In 2015 Christ Church remains a busy parish in the heart of our town. Sunday services can be attended at 8am, 10am and 6pm. If you’re passing on a Saturday between 10am-12pm tea and coffee are served in the church.

Delicious cakes are available! It’s a chance to sit and chat to friends, or make new ones. Do come along – they’d love to see you! ‪#‎LoveLocal‬‪#‎SupportLocal‬

The Rose Public House, Bexleyheath

It’s ‪#‎ThrowbackThursday‬ again!
This week we look at a public house, The Rose, that was first built in 1834. It was hit by a bomb in 1941 and a temporary building was erected so business could continue. In August 1955 building of the new pub began. For some years part of a bomb was kept outside the front door as a reminder of the building’s history. Nowadays there is no bomb at the door but you will find a warm welcome, a selection of great real ales, great pub grub and on a Thursday bring your voices for karaoke!

The Trinity Baptist Church

Dating back to 1868 the plot that Trinity Baptist Church was built on was purchased for £60 on what was a corner of a large strawberry field.

As the town of Bexleyheath built up around it’s walls, Trinity Baptist remains today a prominent landmark of Bexleyheath.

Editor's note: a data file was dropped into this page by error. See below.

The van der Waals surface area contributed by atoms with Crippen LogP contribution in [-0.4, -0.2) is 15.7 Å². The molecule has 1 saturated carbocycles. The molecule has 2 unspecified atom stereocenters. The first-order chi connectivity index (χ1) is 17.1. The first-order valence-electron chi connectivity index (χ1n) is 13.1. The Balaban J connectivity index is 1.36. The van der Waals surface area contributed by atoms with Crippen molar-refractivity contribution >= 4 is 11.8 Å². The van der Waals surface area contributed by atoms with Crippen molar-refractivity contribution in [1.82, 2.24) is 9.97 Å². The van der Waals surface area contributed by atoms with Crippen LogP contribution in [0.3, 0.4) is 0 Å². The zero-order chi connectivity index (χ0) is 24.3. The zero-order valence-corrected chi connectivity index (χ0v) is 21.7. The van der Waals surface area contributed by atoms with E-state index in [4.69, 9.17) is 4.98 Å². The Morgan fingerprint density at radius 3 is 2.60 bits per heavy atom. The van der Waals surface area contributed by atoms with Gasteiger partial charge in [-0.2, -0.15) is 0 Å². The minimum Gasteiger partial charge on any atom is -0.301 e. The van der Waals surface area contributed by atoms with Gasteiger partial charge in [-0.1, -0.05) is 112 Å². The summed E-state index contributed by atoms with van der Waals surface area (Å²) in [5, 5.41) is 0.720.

Today the Church serves the community with coffee mornings, prayer services, street pastor teams and a food bank to aid local people in times of crises. For more information on Trinity Baptist Church you can visit their website‬

The Golden Lion

Less than 200 years ago Bexleyheath was very different to the suburban town we know today.

As a main route from London to Canterbury and the Channel ports, up to 70 stagecoaches would trundle through the open land everyday. It was a wild, deserted place with a reputation as a haunt of Highwaymen. At its western end stood the Golden Lion, a coaching inn, which dates back to about 1730 and was sometimes used by local magistrates for their petty court sessions.

The Golden Lion public house now occupies this site with no sign of court proceedings but plenty of pints, packets of crisps and live sport instead!

Broadway, Bexleyheath: Then & Now

Less than 200 years ago Bexleyheath was very different to the suburban town we know today.

As a main route from London to Canterbury and the Channel ports, up to 70 stagecoaches would trundle through the open land, everyday. It was a wild, deserted place with a reputation as a haunt of Highwaymen.

Take a look here at some then and now images from different points of the Broadway. How amazing are they?!

Post Office, Bexleyheath: Then & Now

Stop oh yeah, wait a minute Mr Postman…

Yes it’s that time again, ‪#‎ThrowbackThursday‬! Here are some pics from our archives of the original post office on the Broadway.

The first dates back to pre-war Britain, 1905. Don’t they all look smart?! Now days the Post Office has moved to WHSmith further along the Broadway and unfortunately the uniforms just aren’t the same. Oh well!

Send us your memories of Bexleyheath here: